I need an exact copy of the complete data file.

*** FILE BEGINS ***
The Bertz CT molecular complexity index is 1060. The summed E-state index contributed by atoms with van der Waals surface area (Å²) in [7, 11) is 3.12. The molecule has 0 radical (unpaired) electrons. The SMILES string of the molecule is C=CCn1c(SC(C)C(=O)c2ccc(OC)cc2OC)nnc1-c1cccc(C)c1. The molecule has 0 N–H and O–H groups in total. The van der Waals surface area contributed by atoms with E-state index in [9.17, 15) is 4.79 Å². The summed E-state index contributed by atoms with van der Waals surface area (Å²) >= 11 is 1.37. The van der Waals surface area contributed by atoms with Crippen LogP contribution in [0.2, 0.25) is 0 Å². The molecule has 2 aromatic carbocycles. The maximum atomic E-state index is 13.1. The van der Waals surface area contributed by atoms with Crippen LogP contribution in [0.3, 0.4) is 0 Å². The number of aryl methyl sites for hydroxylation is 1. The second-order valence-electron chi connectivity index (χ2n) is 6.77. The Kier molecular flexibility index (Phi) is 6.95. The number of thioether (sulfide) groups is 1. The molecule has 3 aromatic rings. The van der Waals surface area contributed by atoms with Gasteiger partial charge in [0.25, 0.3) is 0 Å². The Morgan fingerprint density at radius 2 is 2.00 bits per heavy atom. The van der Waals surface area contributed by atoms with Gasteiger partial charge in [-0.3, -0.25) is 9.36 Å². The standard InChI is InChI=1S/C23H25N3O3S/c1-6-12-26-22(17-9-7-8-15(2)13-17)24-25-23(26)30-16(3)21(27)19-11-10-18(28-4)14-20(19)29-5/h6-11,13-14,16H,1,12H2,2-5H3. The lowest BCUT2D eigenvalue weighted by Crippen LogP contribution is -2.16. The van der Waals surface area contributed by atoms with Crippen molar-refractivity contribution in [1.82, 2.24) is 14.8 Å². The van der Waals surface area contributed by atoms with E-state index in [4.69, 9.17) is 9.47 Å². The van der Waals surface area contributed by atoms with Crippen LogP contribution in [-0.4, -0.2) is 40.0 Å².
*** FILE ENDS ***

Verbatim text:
The Bertz CT molecular complexity index is 1060. The summed E-state index contributed by atoms with van der Waals surface area (Å²) in [7, 11) is 3.12. The molecule has 0 radical (unpaired) electrons. The SMILES string of the molecule is C=CCn1c(SC(C)C(=O)c2ccc(OC)cc2OC)nnc1-c1cccc(C)c1. The molecule has 0 N–H and O–H groups in total. The van der Waals surface area contributed by atoms with E-state index in [9.17, 15) is 4.79 Å². The summed E-state index contributed by atoms with van der Waals surface area (Å²) >= 11 is 1.37. The van der Waals surface area contributed by atoms with Crippen LogP contribution in [0.2, 0.25) is 0 Å². The molecule has 2 aromatic carbocycles. The maximum atomic E-state index is 13.1. The van der Waals surface area contributed by atoms with Crippen LogP contribution in [0.3, 0.4) is 0 Å². The number of aryl methyl sites for hydroxylation is 1. The second-order valence-electron chi connectivity index (χ2n) is 6.77. The Kier molecular flexibility index (Phi) is 6.95. The number of thioether (sulfide) groups is 1. The molecule has 3 aromatic rings. The van der Waals surface area contributed by atoms with Gasteiger partial charge in [0.25, 0.3) is 0 Å². The Morgan fingerprint density at radius 2 is 2.00 bits per heavy atom. The van der Waals surface area contributed by atoms with Gasteiger partial charge in [-0.3, -0.25) is 9.36 Å². The standard InChI is InChI=1S/C23H25N3O3S/c1-6-12-26-22(17-9-7-8-15(2)13-17)24-25-23(26)30-16(3)21(27)19-11-10-18(28-4)14-20(19)29-5/h6-11,13-14,16H,1,12H2,2-5H3. The lowest BCUT2D eigenvalue weighted by Crippen LogP contribution is -2.16. The van der Waals surface area contributed by atoms with Crippen molar-refractivity contribution in [1.82, 2.24) is 14.8 Å². The van der Waals surface area contributed by atoms with E-state index in [4.69, 9.17) is 9.47 Å². The van der Waals surface area contributed by atoms with Crippen LogP contribution in [-0.4, -0.2) is 40.0 Å².